THE WHITE MAN'S GRAVEYARDchapter 20 (1)
It was the first week of February by this time, the middle of the hot season. The sand of Harmattan had cleared but the train ride was still dusty. During the afternoons, temperatures reaching 120 degrees were not uncommon. Alex opened his eyes. It was getting light now. The sun was up before they got to Kano and he knew it was time to get ready. He took a sip of the water from the plastic jug, put some on his hands and wiped his face. He left the rest for Falmata. He gently shook her. She woke. He pointed outside and moved the shutter of the window.
The train rattled on through the countryside. He knew there was at least one more stop before Kano, in the mud house area on the outskirts of the city. After that, if they were lucky, they could jump off behind the central Hotel while the train switched tracks to go in the rail yard. It was better that way, to avoid the crowded station and the pushing to get off and the long walk along the platform. They'd still have three hours before ten o'clock and there were washrooms they could use in the hotel and have breakfast if the restaurant was open. Nobody would say anything because he was white, and it was also pretty easy to get a taxi in front of the hotel.
The train shuttled to a stop in the mud house area, a village on the edge of the city. The passengers would pray there and get back on. It would take ten minutes for morning prayers so he got the stuff together, putting the flashlight and the water back in the bag and shaking off the wrapper and folding it. Falmata was fixing her hair. It never ceased to amaze him how she could keep so clean on a lorry or train ride. He always felt grungy and dirty. She tied her hair back, using her compact. Alex felt sorry for her -- trying to look her best amidst all this.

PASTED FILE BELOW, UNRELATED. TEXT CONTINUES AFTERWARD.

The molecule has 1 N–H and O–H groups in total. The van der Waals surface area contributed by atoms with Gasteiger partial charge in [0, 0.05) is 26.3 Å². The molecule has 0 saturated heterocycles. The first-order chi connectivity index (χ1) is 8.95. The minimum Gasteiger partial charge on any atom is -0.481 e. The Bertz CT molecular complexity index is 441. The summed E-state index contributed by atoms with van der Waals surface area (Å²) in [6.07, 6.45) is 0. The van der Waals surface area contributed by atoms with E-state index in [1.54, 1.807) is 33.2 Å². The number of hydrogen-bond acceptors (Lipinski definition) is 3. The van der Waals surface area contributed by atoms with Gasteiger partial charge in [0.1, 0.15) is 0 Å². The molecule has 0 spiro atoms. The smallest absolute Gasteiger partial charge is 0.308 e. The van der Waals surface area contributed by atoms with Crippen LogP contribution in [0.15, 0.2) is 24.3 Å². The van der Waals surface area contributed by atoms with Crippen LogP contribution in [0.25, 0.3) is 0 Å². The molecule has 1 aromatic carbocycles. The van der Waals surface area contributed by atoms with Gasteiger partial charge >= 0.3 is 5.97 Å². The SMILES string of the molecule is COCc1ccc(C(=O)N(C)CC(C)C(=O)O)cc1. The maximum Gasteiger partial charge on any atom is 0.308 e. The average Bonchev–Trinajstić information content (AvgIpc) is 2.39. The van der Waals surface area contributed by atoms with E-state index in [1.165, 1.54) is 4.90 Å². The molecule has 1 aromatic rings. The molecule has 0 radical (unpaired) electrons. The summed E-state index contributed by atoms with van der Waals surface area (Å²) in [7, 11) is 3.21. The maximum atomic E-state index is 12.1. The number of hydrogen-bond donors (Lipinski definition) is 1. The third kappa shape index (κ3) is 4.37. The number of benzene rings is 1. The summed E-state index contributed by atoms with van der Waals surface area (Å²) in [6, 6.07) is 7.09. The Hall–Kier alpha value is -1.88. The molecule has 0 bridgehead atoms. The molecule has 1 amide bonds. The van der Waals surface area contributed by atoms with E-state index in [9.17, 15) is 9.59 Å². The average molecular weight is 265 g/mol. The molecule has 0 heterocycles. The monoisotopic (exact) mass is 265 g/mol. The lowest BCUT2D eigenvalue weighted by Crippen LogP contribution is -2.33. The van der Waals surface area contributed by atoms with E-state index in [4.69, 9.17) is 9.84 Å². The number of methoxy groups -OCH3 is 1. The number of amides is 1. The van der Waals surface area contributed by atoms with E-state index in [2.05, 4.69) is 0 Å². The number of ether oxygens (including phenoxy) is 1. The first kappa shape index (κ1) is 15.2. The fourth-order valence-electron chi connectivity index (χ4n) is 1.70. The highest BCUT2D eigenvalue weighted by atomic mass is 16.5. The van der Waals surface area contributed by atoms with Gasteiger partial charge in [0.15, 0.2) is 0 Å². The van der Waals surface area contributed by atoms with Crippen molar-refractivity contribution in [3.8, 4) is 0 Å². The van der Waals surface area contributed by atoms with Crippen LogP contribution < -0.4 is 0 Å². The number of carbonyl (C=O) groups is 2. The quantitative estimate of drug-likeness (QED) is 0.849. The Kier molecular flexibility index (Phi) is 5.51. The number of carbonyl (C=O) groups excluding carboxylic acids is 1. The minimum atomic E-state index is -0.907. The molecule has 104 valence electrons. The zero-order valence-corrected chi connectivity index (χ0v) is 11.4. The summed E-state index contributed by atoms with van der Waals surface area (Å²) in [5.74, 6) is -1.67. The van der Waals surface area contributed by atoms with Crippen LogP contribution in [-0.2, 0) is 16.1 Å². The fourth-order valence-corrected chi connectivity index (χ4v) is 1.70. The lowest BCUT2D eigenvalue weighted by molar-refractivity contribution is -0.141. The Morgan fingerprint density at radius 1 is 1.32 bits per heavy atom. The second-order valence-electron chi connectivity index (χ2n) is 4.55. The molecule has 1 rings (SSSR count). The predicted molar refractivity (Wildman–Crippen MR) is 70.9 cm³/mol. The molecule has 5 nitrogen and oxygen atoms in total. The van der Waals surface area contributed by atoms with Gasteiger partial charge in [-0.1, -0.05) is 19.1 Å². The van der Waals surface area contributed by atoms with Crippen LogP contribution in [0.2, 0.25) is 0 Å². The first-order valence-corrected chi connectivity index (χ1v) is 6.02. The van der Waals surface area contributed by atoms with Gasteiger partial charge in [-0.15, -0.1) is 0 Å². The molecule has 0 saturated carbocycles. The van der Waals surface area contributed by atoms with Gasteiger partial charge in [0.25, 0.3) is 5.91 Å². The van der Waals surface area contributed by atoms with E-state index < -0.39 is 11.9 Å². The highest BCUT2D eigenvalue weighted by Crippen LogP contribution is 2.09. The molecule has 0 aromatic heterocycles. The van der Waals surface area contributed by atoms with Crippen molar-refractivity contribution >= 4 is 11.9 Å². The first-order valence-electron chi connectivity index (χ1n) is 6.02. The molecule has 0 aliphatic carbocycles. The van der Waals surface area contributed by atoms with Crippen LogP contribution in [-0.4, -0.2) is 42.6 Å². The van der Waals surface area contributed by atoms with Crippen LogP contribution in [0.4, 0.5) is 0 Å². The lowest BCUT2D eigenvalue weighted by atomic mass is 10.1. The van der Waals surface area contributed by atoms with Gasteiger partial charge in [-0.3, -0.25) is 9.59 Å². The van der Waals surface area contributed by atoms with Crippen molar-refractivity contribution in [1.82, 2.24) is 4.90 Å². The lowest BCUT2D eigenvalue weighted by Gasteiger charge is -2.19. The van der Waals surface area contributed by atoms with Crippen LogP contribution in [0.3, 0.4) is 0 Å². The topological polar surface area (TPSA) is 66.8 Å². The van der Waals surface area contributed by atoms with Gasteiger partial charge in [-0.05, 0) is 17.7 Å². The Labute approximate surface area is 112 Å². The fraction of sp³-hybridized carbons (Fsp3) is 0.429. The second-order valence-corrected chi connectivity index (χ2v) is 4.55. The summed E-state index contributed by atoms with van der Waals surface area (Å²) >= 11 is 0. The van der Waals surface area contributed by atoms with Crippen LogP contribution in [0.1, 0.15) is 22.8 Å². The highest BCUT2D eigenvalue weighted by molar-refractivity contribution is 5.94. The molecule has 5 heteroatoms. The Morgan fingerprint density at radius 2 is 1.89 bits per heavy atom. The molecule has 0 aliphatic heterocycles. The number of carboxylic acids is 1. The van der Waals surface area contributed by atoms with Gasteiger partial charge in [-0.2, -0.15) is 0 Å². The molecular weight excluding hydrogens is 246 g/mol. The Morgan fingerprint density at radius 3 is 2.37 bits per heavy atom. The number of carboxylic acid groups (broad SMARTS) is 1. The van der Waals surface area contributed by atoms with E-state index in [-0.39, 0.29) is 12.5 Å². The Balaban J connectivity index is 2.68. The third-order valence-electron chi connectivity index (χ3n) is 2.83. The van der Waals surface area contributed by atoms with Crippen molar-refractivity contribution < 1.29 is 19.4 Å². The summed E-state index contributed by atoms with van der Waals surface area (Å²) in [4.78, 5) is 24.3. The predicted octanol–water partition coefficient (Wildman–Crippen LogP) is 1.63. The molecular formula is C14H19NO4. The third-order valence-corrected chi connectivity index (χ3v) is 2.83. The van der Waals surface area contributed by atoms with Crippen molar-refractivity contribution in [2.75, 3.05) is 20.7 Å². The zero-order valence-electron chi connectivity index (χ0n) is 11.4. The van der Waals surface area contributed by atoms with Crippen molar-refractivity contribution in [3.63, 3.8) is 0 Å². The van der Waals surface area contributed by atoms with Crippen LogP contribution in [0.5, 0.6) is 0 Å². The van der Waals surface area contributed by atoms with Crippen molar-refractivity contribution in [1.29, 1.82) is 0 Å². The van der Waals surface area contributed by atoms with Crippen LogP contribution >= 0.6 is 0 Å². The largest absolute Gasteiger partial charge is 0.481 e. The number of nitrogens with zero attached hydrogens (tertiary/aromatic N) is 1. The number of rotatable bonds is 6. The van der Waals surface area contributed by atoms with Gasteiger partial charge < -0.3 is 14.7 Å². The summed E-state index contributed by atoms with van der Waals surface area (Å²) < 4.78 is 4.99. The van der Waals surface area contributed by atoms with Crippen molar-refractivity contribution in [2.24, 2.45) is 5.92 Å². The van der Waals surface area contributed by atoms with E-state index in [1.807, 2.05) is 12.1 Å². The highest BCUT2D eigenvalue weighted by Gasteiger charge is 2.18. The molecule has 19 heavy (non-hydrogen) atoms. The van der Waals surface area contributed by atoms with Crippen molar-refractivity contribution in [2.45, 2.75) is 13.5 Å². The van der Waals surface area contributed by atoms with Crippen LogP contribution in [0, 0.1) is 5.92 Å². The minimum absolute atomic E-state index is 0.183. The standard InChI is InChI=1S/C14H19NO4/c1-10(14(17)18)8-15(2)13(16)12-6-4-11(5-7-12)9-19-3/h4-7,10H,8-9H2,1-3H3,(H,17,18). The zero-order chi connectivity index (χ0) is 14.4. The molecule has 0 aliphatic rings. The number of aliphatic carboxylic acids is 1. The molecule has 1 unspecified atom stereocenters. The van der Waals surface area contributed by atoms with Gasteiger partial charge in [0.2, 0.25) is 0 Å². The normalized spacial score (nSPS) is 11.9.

The train was moving out now. Latecomers were jumping back on and laughing. He had long ago noticed they were always in better spirits after praying. "It must be like meditation," he surmised.
They rolled past the compounds now, the suburban houses and the new but rapidly decaying apartment buildings. The cement walls of the Government Residence Area compounds whizzed past. He caught the tree-lined streets and the Peugeots flashing by. A turbaned Tuareg sat behind a house, not blinking as the train went by. He would be sitting perfectly still, his sword beside him, scanning the area like radar with peripheral sweeping eyes, watching and listening for any sign of movement. That was why Alex didn't want to live in Kano. There were always robbers to worry about.
They were in the middle of the city now, starting to slow down. Soon they would be at the crossing.
"Come on," he said, "if we get off here it's better." He swung the bag, the tartan one he'd bought in England, over his shoulder. They left the compartment for the door, waiting by the smelly toilet, the door of which was missing a latch, and wasn't really a washroom for there was never water, soap, paper towels or toilet tissue in it.
The train jerked to a stop at the crossing. Alex jumped and put the bag on the ground. "Hurry," he said. They'd only have a few seconds.
"Do you want me to have an accident now?" she glared back. He climbed back up and eased her down so they made it without a fall. He knew she was right. She was straightening her dress and the train pulled away.